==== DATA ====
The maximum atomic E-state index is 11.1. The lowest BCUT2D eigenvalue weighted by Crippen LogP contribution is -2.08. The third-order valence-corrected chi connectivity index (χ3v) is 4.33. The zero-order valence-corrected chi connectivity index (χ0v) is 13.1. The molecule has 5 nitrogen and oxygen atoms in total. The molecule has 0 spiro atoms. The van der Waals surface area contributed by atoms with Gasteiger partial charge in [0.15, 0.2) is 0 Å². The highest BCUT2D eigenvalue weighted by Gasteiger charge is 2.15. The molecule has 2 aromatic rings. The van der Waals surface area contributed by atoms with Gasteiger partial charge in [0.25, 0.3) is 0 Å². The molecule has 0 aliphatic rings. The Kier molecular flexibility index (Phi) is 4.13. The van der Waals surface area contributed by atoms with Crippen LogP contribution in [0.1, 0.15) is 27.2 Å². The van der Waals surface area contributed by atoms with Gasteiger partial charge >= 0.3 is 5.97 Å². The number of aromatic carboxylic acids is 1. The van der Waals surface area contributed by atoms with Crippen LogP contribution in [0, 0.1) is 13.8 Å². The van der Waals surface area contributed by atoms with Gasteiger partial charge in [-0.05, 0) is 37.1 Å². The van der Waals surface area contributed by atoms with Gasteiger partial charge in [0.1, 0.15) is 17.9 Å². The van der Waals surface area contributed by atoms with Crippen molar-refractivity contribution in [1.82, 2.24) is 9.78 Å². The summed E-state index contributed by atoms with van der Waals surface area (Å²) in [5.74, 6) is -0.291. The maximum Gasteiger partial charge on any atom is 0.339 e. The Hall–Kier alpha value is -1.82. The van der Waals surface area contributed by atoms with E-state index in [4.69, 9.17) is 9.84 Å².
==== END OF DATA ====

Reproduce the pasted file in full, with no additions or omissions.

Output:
The maximum atomic E-state index is 11.1. The lowest BCUT2D eigenvalue weighted by Crippen LogP contribution is -2.08. The third-order valence-corrected chi connectivity index (χ3v) is 4.33. The zero-order valence-corrected chi connectivity index (χ0v) is 13.1. The molecule has 5 nitrogen and oxygen atoms in total. The molecule has 0 spiro atoms. The van der Waals surface area contributed by atoms with Gasteiger partial charge in [0.15, 0.2) is 0 Å². The highest BCUT2D eigenvalue weighted by Gasteiger charge is 2.15. The molecule has 2 aromatic rings. The van der Waals surface area contributed by atoms with Gasteiger partial charge in [0.25, 0.3) is 0 Å². The molecule has 0 aliphatic rings. The Kier molecular flexibility index (Phi) is 4.13. The van der Waals surface area contributed by atoms with Crippen LogP contribution in [0.1, 0.15) is 27.2 Å². The van der Waals surface area contributed by atoms with Gasteiger partial charge >= 0.3 is 5.97 Å². The number of aromatic carboxylic acids is 1. The van der Waals surface area contributed by atoms with Crippen LogP contribution in [0, 0.1) is 13.8 Å². The van der Waals surface area contributed by atoms with Gasteiger partial charge in [-0.05, 0) is 37.1 Å². The van der Waals surface area contributed by atoms with Gasteiger partial charge in [0.1, 0.15) is 17.9 Å². The van der Waals surface area contributed by atoms with Crippen molar-refractivity contribution in [1.82, 2.24) is 9.78 Å². The summed E-state index contributed by atoms with van der Waals surface area (Å²) in [5.74, 6) is -0.291. The maximum Gasteiger partial charge on any atom is 0.339 e. The Hall–Kier alpha value is -1.82. The van der Waals surface area contributed by atoms with E-state index in [4.69, 9.17) is 9.84 Å².